- Buying allows you to pay off the car: Owning the car means eventually you won’t have a payment and you’ll still have the vehicle.
- Buying comes sans mileage limits: You can drive a purchased vehicle an unlimited distance.
- Buying enables you to sell the car at any time: If you need cash, want a different car, or don’t need the car anymore, you don’t have to worry about a lease agreement when you decide to liquidate the vehicle for cold, hard cash.
From the freedom of ownership and unrestricted miles to the ability to pay off and even sell the car, there are plenty of positive reasons to purchase your vehicle.
As with a lease, there are also several negative aspects to car ownership that should be considered before signing on the dotted line:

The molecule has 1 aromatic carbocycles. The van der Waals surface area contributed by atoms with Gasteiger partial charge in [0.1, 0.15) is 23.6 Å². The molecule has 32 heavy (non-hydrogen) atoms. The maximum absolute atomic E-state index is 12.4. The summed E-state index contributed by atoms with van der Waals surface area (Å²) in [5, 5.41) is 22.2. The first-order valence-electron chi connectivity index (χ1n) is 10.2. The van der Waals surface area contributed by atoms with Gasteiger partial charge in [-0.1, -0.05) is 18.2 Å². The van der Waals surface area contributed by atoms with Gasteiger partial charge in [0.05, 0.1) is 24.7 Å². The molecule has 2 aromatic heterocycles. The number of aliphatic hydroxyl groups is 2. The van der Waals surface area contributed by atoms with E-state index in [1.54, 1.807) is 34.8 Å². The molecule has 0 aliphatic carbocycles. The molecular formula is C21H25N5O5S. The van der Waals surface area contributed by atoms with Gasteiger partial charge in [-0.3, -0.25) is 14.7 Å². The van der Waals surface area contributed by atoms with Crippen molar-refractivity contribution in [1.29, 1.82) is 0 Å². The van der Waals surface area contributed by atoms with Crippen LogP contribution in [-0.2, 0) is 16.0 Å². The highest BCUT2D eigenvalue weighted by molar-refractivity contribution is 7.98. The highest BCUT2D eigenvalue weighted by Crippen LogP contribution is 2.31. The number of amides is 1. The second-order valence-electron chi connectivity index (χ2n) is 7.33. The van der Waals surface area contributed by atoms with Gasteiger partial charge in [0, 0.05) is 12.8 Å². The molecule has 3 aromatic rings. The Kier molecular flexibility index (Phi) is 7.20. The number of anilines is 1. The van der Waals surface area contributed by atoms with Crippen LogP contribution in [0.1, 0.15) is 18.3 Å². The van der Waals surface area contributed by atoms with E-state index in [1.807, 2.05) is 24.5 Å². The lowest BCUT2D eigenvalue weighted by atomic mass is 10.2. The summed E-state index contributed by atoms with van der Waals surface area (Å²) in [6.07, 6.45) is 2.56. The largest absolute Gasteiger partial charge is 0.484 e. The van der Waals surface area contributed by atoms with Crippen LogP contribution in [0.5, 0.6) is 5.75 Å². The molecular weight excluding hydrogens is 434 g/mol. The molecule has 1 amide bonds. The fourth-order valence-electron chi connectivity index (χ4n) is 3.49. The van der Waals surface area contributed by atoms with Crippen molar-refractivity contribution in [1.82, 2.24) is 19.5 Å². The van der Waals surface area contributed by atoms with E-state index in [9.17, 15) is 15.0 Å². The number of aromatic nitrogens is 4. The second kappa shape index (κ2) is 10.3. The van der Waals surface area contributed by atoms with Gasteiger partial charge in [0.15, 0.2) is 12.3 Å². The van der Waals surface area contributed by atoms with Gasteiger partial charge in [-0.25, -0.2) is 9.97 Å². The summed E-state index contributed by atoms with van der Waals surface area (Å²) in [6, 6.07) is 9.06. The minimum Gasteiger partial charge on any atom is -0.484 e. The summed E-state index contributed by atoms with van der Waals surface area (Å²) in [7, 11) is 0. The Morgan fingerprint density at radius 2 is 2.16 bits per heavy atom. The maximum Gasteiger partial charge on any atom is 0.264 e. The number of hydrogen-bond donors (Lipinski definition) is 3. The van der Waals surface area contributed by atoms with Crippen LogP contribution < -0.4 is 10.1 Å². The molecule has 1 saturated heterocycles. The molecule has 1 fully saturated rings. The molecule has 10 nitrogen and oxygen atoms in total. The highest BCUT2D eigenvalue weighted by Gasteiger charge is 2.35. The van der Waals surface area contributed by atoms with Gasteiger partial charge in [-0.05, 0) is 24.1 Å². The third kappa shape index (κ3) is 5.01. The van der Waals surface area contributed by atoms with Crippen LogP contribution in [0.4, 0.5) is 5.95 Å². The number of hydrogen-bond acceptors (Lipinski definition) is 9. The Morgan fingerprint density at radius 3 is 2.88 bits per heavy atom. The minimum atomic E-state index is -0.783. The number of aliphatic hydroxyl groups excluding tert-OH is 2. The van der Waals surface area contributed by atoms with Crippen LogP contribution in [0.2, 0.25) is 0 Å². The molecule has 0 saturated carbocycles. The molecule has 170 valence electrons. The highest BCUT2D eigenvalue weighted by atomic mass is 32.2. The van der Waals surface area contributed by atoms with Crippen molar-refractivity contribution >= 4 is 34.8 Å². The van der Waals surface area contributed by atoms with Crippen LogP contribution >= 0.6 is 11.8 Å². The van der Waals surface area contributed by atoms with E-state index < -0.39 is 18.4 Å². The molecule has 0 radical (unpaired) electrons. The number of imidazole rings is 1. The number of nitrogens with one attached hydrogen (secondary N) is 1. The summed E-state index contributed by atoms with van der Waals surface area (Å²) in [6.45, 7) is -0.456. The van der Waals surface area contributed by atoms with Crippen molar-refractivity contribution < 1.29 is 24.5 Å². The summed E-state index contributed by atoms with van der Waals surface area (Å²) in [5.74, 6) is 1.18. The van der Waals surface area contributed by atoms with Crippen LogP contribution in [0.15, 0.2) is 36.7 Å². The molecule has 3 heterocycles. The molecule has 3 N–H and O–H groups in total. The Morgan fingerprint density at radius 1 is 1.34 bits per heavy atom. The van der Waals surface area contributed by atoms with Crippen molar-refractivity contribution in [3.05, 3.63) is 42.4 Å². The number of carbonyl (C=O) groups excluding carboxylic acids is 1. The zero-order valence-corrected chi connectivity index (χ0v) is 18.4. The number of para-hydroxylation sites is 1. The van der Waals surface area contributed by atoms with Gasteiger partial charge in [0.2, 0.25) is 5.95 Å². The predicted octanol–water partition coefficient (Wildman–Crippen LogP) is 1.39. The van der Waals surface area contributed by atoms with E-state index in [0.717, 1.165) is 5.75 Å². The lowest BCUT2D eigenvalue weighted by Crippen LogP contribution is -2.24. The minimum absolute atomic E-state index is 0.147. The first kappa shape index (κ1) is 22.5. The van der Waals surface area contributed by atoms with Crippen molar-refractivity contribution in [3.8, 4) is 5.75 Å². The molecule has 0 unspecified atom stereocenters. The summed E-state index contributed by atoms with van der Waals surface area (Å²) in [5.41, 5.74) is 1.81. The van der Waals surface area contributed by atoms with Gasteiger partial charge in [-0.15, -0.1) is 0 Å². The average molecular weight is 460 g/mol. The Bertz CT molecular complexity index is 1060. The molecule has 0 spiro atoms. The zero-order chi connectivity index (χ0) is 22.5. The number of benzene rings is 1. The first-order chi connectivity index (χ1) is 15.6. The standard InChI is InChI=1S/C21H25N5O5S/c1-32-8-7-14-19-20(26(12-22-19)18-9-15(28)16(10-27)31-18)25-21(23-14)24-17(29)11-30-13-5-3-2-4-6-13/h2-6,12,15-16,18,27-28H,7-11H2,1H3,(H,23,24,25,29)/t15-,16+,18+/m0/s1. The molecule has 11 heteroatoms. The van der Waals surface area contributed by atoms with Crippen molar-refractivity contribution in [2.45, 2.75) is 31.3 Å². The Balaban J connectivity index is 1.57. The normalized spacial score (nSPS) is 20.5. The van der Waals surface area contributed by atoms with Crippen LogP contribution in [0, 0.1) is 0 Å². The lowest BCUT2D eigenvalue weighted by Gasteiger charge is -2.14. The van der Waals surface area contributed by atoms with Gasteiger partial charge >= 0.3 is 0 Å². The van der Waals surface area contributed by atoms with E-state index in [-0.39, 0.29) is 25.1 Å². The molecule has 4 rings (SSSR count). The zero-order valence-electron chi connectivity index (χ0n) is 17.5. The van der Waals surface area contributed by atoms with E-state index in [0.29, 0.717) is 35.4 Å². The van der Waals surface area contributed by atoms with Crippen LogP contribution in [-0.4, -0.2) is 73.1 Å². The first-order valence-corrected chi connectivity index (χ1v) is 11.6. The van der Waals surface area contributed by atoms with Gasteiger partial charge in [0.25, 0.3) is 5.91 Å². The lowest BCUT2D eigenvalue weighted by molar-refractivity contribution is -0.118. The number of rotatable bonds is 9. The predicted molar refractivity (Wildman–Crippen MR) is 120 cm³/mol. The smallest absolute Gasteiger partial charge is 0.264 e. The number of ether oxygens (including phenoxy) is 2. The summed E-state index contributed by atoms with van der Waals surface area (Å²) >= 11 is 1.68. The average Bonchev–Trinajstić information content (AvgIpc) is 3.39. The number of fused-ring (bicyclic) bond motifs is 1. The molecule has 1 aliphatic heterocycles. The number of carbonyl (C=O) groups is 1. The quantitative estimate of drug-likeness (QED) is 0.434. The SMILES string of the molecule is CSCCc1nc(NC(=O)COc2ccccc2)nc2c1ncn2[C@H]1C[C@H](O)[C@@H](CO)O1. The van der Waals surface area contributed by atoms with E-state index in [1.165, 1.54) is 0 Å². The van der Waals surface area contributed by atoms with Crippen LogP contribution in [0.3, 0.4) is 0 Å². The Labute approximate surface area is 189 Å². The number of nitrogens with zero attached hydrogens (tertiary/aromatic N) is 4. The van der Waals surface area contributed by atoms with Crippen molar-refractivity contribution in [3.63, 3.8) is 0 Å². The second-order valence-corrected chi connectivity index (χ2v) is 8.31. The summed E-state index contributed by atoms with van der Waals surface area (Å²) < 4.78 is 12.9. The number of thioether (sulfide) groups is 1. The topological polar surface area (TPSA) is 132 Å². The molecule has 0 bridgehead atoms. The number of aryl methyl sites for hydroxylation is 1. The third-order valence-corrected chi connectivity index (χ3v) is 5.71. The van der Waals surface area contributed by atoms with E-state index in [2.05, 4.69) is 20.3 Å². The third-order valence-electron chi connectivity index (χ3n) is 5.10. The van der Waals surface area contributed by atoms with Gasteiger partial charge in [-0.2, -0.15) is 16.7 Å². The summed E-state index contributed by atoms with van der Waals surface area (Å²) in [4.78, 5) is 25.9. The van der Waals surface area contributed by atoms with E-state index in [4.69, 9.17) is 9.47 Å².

- Buying means you may not have a warranty: If you buy a used car, it may not have a warranty anymore.
- Buying often means higher monthly payments: As long as your loan lasts, you’ll likely be paying a higher monthly rate.
- Buying, especially used cars, can come with more repair costs: If the car is older, it may have more mechanical issues.
- Buying can leave you driving an old car: If you purchase your own car, you won’t be able to swap it out for a new model as easily as a lease.
Whether you’re worried about repairs, higher payments, or being stuck with the same car for the next five to 10 years, there are certainly plenty of reasons to hesitate before buying a car instead of leasing.
What Option Is Best for You?
When it comes time to decide between a lease and buying a car, it can be helpful to ask yourself a few questions:
- How far do you drive? Will mileage limits be a problem?
- How much can you afford each month? Is a heftier car payment in the cards?
- Do you have the credit history to be approved for a lease?
- Do you want to invest in a car or are you okay with an endless cycle of lower payments?
Answers to questions such as these can help you narrow down your options and make it easier to choose between leasing and buying your next car.